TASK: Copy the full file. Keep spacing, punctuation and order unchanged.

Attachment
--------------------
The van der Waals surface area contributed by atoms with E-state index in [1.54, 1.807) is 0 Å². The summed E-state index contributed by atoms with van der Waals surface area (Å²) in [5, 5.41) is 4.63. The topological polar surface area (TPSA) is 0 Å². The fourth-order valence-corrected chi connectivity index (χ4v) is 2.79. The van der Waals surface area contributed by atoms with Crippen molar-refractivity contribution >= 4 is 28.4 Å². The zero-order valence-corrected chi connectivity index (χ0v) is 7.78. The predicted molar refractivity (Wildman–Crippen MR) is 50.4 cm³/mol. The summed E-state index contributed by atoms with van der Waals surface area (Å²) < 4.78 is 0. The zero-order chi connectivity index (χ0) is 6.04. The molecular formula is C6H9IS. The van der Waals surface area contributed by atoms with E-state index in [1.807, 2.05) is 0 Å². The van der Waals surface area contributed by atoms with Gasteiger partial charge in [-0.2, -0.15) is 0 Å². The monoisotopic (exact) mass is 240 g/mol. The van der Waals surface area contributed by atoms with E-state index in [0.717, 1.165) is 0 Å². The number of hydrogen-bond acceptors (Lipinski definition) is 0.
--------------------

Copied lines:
The van der Waals surface area contributed by atoms with E-state index in [1.54, 1.807) is 0 Å². The summed E-state index contributed by atoms with van der Waals surface area (Å²) in [5, 5.41) is 4.63. The topological polar surface area (TPSA) is 0 Å². The fourth-order valence-corrected chi connectivity index (χ4v) is 2.79. The van der Waals surface area contributed by atoms with Crippen molar-refractivity contribution >= 4 is 28.4 Å². The zero-order valence-corrected chi connectivity index (χ0v) is 7.78. The predicted molar refractivity (Wildman–Crippen MR) is 50.4 cm³/mol. The summed E-state index contributed by atoms with van der Waals surface area (Å²) < 4.78 is 0. The zero-order chi connectivity index (χ0) is 6.04. The molecular formula is C6H9IS. The van der Waals surface area contributed by atoms with E-state index in [1.807, 2.05) is 0 Å². The van der Waals surface area contributed by atoms with Gasteiger partial charge in [-0.2, -0.15) is 0 Å². The monoisotopic (exact) mass is 240 g/mol. The van der Waals surface area contributed by atoms with E-state index in [0.717, 1.165) is 0 Å². The number of hydrogen-bond acceptors (Lipinski definition) is 0.